Many languages are written using Latin letters, but often these seemingly familiar letters aren't pronounced in the way that we are used to.
For example, an English speaker might read the name Siobhán as siob-hen, pronounce Jorge like George, and Erdogan with a "g" as in "green", while the correct pronunciations are [ʃəv'aːn] she-vaan), [xoɾxe] chorche (with the "x" pronounced like the "ch" in Scottish loch), and [ɛrdoˈan], respectively.
Now probably you all now how to pronounce these names, because you know the Irish singer, the Spanish name is common in the US, and you have heard the Turkish president's name on the news. But there are other Latin-written languages and other names that you aren't familiar with, and you likely would pronounce them wrong.
And children, who often have been exposed less to people and names from foreign cultures than adults, might have even more difficulties reading foreign names, especially if the orthography would be unpronouncable in their mother tongue (such as the Polish name Kowalczyk for an English speaker).
So when you write a Middle Grade book, for children between, say, 8 and 12, and your book features a central character (whose name is mentioned often in the book) from a culture that uses the Latin alphabet, but (some of) the letters are pronounced differently from the way they are spoken in the language that you write in, what is the common approach?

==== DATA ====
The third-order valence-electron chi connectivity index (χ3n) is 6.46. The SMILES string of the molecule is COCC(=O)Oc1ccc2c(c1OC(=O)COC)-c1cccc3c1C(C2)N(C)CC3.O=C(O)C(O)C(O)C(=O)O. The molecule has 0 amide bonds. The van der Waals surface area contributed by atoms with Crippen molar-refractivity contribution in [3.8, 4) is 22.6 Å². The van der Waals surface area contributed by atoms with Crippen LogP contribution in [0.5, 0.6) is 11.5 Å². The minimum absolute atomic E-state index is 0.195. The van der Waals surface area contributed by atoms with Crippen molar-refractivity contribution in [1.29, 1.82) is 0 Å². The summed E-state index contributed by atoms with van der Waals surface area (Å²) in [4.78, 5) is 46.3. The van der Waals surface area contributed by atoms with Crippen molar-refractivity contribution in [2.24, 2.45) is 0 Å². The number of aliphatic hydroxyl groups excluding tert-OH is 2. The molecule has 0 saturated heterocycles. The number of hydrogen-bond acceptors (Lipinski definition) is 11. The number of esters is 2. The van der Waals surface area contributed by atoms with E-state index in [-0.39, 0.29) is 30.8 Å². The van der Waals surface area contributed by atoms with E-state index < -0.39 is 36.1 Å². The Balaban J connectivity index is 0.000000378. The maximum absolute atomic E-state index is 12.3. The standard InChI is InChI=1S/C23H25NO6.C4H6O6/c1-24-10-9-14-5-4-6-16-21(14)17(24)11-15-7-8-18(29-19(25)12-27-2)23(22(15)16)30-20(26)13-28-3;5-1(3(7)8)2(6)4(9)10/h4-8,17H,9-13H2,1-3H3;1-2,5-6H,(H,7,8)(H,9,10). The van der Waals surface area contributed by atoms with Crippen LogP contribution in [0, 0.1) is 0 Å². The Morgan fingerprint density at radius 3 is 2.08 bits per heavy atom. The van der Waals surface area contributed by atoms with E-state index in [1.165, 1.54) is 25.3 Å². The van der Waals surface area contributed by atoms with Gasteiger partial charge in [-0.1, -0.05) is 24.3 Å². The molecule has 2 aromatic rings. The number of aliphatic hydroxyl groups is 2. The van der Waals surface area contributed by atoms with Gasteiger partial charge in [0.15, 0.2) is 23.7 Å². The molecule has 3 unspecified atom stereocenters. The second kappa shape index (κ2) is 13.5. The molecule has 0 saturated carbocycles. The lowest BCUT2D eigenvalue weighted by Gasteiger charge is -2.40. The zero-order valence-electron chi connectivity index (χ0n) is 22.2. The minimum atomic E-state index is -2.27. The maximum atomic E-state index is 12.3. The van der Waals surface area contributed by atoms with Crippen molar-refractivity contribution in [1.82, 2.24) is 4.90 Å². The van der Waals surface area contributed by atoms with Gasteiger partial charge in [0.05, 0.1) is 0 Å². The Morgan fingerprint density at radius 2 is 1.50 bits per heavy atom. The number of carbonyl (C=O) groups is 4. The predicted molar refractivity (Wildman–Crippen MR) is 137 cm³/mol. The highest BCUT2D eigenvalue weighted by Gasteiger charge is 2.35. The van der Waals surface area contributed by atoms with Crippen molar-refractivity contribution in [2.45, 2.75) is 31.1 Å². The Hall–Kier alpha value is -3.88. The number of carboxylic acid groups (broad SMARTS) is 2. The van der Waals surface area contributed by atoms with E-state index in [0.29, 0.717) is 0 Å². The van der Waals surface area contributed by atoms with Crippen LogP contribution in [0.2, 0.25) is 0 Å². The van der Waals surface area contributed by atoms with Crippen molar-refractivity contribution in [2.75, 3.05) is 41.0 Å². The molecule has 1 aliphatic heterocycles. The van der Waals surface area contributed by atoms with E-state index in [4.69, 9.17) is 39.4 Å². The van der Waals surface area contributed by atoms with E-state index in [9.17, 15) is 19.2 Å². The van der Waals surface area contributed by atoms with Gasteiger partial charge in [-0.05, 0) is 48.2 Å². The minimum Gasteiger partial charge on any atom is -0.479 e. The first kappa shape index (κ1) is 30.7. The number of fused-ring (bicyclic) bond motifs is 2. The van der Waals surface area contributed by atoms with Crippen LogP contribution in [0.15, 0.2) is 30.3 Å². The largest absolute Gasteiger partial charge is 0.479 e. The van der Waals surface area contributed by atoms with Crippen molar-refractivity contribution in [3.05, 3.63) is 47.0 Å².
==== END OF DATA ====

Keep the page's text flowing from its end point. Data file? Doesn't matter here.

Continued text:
Use only names that exist both in the foreign and the readers' language.
For example, a person from Germany can be called Peter in an English book.
What I dislike about this solution is that such a name does not signify the person's foreign origin, while a foreign(-looking) name clearly conveys that fact. If you use an "international" name like Peter, you'll have to remind your readers through other means that the character is a foreigner, such as repeating the fact every now and then.
Use only names that are pronounced (almost) the same in the foreign and the readers' language but are uncommon in the latter.
For example the Polish name Piotr is pronounced almost the same in Polish as it would be in English.
This would avoild the pronunciation problem and convey the foreignness of the character.
Use "unpronouncable" names. Maybe provide a guide to the pronunciation of foreign names.
This is the only way to evoke a sense of exoticism through the names, but might be difficult for many children to deal with and diminish their reading pleasure.
What is the common practice in MG books? Are there MG books with unpronouncable names? (Please give examples!) Or are they completely avoided?
I'm not looking for your personal opinion on the matter, but want to know how this is done in non-self-published fiction. Is there a sort of "rule" for this?
I'm mostly interested in how this affects central characters, that is, characters whose names appear frequently in the book.